Parliamentarians clash on funding discretion and whether it should continue, but agree on need for ARC review
An Australian Senate committee has urged parliament not to remove the education minister’s discretion over research grants, even though scores of academics, scholarly societies and universities want ministerial “veto” powers constrained.
If you were told there is a modern country that permits politicians to override the scientific decisions made by peer review processes, perhaps you would think we were talking about a tinpot dictatorship or a country overwhelmed by ideological extremism. In fact, you would be both wrong and correct, we are referring to Australia. It is disgusting that a politician can decide on the basis of whim or ideology to overturn the impartial scientific judgments of the peer review process.
A ministerial requirement to “rubber-stamp” grant recommendations would “essentially override the basic principle of responsible government”, the committee reports. Such a move would also prevent ministers from blocking funds for projects with “due diligence or national security concerns” unknown to the ARC.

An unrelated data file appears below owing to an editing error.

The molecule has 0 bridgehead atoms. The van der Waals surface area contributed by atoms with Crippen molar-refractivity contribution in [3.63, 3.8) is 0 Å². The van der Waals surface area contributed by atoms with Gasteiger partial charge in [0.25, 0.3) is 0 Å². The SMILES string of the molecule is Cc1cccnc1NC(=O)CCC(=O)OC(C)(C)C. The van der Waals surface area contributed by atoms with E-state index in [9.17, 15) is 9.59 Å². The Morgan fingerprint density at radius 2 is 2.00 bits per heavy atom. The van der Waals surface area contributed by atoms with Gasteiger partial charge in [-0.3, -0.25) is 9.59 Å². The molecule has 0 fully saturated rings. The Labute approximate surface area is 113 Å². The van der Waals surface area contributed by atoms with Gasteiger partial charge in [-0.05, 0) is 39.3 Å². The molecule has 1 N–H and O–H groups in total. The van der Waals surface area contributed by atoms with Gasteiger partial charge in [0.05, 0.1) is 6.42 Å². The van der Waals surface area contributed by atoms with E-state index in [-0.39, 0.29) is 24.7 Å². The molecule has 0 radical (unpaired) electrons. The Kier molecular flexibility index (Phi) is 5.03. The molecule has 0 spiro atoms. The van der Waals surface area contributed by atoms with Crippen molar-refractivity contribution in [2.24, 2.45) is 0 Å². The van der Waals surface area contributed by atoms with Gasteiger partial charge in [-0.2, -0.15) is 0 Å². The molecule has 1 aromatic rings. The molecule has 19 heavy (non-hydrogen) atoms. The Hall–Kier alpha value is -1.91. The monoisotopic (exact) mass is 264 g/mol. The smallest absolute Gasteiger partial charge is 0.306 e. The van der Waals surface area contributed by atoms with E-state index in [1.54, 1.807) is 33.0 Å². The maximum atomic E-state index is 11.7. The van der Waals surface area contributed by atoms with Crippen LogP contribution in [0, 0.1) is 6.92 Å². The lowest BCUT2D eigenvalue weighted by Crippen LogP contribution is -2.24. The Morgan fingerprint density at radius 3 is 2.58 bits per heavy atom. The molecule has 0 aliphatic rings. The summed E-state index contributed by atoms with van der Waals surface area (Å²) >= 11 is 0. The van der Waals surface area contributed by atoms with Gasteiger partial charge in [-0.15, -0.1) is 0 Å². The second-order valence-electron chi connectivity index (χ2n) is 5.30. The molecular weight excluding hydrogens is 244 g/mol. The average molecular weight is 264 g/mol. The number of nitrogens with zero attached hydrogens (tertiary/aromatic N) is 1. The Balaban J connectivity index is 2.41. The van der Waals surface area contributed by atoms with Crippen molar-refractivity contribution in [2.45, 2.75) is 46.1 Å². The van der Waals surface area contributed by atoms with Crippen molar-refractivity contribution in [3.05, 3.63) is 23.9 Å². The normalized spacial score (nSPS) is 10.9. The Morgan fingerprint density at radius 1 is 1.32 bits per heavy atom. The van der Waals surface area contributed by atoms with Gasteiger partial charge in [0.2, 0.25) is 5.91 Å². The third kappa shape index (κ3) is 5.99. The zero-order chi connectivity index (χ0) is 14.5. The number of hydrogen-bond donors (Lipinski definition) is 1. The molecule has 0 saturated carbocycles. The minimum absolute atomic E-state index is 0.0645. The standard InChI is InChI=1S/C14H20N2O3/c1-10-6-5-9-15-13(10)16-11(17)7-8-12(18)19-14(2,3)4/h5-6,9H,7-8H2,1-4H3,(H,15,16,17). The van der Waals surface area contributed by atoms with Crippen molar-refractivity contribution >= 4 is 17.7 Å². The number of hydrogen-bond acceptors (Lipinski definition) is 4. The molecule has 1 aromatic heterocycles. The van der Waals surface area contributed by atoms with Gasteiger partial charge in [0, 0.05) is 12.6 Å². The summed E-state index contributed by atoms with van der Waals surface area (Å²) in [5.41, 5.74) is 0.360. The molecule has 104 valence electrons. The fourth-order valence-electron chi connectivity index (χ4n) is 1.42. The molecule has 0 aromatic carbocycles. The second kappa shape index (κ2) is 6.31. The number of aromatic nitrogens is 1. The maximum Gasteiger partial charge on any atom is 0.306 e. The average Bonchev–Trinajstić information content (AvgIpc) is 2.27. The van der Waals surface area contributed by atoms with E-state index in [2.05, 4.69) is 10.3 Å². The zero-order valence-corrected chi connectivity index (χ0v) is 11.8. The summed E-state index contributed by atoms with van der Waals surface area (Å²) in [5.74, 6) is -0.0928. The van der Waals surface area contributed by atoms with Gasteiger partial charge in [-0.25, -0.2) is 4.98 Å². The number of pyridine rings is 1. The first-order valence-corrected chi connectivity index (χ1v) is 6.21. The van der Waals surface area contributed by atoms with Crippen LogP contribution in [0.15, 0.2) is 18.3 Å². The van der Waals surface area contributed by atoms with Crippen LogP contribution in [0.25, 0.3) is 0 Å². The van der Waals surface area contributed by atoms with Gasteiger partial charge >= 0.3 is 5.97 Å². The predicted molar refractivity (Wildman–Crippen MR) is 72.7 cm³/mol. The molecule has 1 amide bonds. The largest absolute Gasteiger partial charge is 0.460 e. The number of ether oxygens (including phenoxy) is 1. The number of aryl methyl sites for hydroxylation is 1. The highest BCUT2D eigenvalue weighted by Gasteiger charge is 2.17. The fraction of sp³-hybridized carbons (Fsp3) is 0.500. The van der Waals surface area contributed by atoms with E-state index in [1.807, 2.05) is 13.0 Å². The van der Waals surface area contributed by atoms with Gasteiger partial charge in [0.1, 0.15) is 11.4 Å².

The report says vetoes are relatively rare, with just 1 per cent of recently recommended projects failing to secure ministerial approval. “On balance…the act in its present form serves the national interest by ensuring the minister remains accountable for the appropriate expenditure of government funds,” it concludes.